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Citations and Plagiarism

Guide listing electronic tools for creating citations. Guide for avoiding plagiarism.

Why and When

Why do we cite our sources?

We cite our sources when we are using someone else's words and/or ideas.  It does not matter if we are paraphrasing another person, we still need to cite from where we are paraphrasing.  Another reason to cite your sources is to give proper credit to the creator of those words/ideas.  You wouldn't want someone to steal your creative output, artwork, words, or ideas. The last reason is so the reader can trace the original source or resource of the words and/or ideas.

When do we cite our sources?

We cite our sources when you are stating something that is new (not common knowledge like "there are 24 hours in a day"), something that you saw in a documentary, or that you read somewhere. Citing a source means you are giving credit to the creator of the idea and/or words.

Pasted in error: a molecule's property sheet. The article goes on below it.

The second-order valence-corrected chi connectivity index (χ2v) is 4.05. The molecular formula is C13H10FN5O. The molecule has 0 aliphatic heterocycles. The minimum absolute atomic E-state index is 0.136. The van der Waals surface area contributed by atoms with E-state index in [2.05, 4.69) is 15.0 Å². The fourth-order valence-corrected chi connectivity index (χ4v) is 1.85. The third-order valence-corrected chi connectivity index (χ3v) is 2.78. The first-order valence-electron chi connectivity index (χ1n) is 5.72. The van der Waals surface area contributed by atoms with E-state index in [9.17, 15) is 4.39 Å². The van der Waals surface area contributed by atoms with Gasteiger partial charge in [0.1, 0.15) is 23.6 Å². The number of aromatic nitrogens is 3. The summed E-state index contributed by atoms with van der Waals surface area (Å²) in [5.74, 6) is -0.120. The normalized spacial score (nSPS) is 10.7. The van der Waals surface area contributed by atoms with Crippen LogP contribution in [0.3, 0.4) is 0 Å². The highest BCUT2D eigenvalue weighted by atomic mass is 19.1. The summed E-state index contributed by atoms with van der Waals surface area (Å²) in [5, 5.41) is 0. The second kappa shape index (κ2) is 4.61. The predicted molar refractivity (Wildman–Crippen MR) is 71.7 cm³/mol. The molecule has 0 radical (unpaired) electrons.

You must cite your sources when:

  1. You use a quotation
  2. You paraphrase a text
  3. You use facts and data that are not common knowledge (if you are not sure what is common knowledge do not hesitate to ask).

When in doubt, cite the source.

Plagiarism Flow Chart Infographic

Quoting

  • Direct quotation
  • example
  • Block quotations within a paragraph Example of block quotation by Quotegram

 

Games

Decker Library at the Maryland Institute College of Art | Location: 1401 W. Mount Royal Ave., Baltimore, MD 21217 | Mailing: 1300 W. Mount Royal Ave., Baltimore, MD 21217

Research Help: 410-225-2273 / refer@mica.edu | General Questions: 410-225-2272 / circ@mica.edu

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